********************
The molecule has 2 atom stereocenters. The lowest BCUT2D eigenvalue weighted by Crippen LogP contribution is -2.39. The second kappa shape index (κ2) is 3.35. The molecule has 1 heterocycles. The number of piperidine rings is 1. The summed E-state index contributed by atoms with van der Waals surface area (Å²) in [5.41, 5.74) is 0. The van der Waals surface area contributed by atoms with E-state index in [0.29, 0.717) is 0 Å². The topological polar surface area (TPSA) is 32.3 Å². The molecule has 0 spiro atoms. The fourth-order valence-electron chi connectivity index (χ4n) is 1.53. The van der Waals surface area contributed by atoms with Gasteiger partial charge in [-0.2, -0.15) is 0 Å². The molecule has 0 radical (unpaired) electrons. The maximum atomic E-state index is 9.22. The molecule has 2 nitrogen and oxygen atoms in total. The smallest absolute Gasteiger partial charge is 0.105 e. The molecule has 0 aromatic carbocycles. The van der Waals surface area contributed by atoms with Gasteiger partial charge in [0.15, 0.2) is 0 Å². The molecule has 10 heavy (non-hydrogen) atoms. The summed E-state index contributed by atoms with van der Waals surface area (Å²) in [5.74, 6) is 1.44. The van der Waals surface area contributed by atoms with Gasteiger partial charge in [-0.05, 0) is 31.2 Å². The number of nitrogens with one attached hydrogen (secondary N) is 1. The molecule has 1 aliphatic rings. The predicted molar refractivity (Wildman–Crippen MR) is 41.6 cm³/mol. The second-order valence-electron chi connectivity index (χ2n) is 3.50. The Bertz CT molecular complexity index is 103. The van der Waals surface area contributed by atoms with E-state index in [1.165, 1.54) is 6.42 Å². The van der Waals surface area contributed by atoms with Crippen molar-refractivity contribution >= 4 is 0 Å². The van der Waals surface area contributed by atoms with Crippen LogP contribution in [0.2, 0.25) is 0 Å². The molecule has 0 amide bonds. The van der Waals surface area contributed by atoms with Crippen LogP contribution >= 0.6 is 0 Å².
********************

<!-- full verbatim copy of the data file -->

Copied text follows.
The molecule has 2 atom stereocenters. The lowest BCUT2D eigenvalue weighted by Crippen LogP contribution is -2.39. The second kappa shape index (κ2) is 3.35. The molecule has 1 heterocycles. The number of piperidine rings is 1. The summed E-state index contributed by atoms with van der Waals surface area (Å²) in [5.41, 5.74) is 0. The van der Waals surface area contributed by atoms with E-state index in [0.29, 0.717) is 0 Å². The topological polar surface area (TPSA) is 32.3 Å². The molecule has 0 spiro atoms. The fourth-order valence-electron chi connectivity index (χ4n) is 1.53. The van der Waals surface area contributed by atoms with Gasteiger partial charge in [-0.2, -0.15) is 0 Å². The molecule has 0 radical (unpaired) electrons. The maximum atomic E-state index is 9.22. The molecule has 2 nitrogen and oxygen atoms in total. The smallest absolute Gasteiger partial charge is 0.105 e. The molecule has 0 aromatic carbocycles. The van der Waals surface area contributed by atoms with Gasteiger partial charge in [0.15, 0.2) is 0 Å². The molecule has 10 heavy (non-hydrogen) atoms. The summed E-state index contributed by atoms with van der Waals surface area (Å²) in [5.74, 6) is 1.44. The van der Waals surface area contributed by atoms with Gasteiger partial charge in [-0.05, 0) is 31.2 Å². The number of nitrogens with one attached hydrogen (secondary N) is 1. The molecule has 1 aliphatic rings. The predicted molar refractivity (Wildman–Crippen MR) is 41.6 cm³/mol. The second-order valence-electron chi connectivity index (χ2n) is 3.50. The Bertz CT molecular complexity index is 103. The van der Waals surface area contributed by atoms with E-state index in [1.165, 1.54) is 6.42 Å². The van der Waals surface area contributed by atoms with Crippen molar-refractivity contribution >= 4 is 0 Å². The van der Waals surface area contributed by atoms with Crippen LogP contribution in [0.2, 0.25) is 0 Å². The molecule has 0 amide bonds. The van der Waals surface area contributed by atoms with Crippen LogP contribution >= 0.6 is 0 Å².